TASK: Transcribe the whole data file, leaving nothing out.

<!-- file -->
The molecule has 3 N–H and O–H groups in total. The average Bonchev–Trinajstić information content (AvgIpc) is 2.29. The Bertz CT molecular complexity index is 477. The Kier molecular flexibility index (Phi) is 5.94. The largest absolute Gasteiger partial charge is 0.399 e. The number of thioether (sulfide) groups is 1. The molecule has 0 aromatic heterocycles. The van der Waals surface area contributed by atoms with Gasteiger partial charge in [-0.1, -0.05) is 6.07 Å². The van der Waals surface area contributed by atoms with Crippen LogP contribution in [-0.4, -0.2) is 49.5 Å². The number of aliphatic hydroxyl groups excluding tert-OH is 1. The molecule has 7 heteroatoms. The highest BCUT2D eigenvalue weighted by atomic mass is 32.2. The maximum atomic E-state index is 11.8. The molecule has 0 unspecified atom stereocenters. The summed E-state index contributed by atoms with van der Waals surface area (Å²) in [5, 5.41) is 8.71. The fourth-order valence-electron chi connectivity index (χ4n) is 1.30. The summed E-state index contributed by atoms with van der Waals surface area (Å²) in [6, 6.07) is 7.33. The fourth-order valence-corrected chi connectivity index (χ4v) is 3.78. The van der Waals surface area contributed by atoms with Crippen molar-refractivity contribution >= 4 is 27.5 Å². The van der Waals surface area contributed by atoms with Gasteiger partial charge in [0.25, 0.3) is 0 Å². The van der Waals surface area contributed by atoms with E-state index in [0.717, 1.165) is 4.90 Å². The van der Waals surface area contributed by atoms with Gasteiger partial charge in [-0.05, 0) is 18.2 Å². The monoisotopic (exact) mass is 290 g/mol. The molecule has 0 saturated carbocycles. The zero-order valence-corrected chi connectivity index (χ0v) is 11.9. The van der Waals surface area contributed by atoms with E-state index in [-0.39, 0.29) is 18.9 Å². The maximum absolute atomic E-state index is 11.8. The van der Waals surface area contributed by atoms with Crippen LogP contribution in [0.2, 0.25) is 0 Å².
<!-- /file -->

The molecule has 3 N–H and O–H groups in total. The average Bonchev–Trinajstić information content (AvgIpc) is 2.29. The Bertz CT molecular complexity index is 477. The Kier molecular flexibility index (Phi) is 5.94. The largest absolute Gasteiger partial charge is 0.399 e. The number of thioether (sulfide) groups is 1. The molecule has 0 aromatic heterocycles. The van der Waals surface area contributed by atoms with Gasteiger partial charge in [-0.1, -0.05) is 6.07 Å². The van der Waals surface area contributed by atoms with Crippen LogP contribution in [-0.4, -0.2) is 49.5 Å². The number of aliphatic hydroxyl groups excluding tert-OH is 1. The molecule has 7 heteroatoms. The highest BCUT2D eigenvalue weighted by atomic mass is 32.2. The maximum atomic E-state index is 11.8. The molecule has 0 unspecified atom stereocenters. The summed E-state index contributed by atoms with van der Waals surface area (Å²) in [5, 5.41) is 8.71. The fourth-order valence-electron chi connectivity index (χ4n) is 1.30. The summed E-state index contributed by atoms with van der Waals surface area (Å²) in [6, 6.07) is 7.33. The fourth-order valence-corrected chi connectivity index (χ4v) is 3.78. The van der Waals surface area contributed by atoms with Crippen molar-refractivity contribution >= 4 is 27.5 Å². The van der Waals surface area contributed by atoms with Gasteiger partial charge in [0.25, 0.3) is 0 Å². The van der Waals surface area contributed by atoms with E-state index in [0.717, 1.165) is 4.90 Å². The van der Waals surface area contributed by atoms with Gasteiger partial charge in [-0.05, 0) is 18.2 Å². The monoisotopic (exact) mass is 290 g/mol. The molecule has 0 saturated carbocycles. The zero-order valence-corrected chi connectivity index (χ0v) is 11.9. The van der Waals surface area contributed by atoms with E-state index in [-0.39, 0.29) is 18.9 Å². The maximum absolute atomic E-state index is 11.8. The van der Waals surface area contributed by atoms with Crippen LogP contribution in [0.2, 0.25) is 0 Å².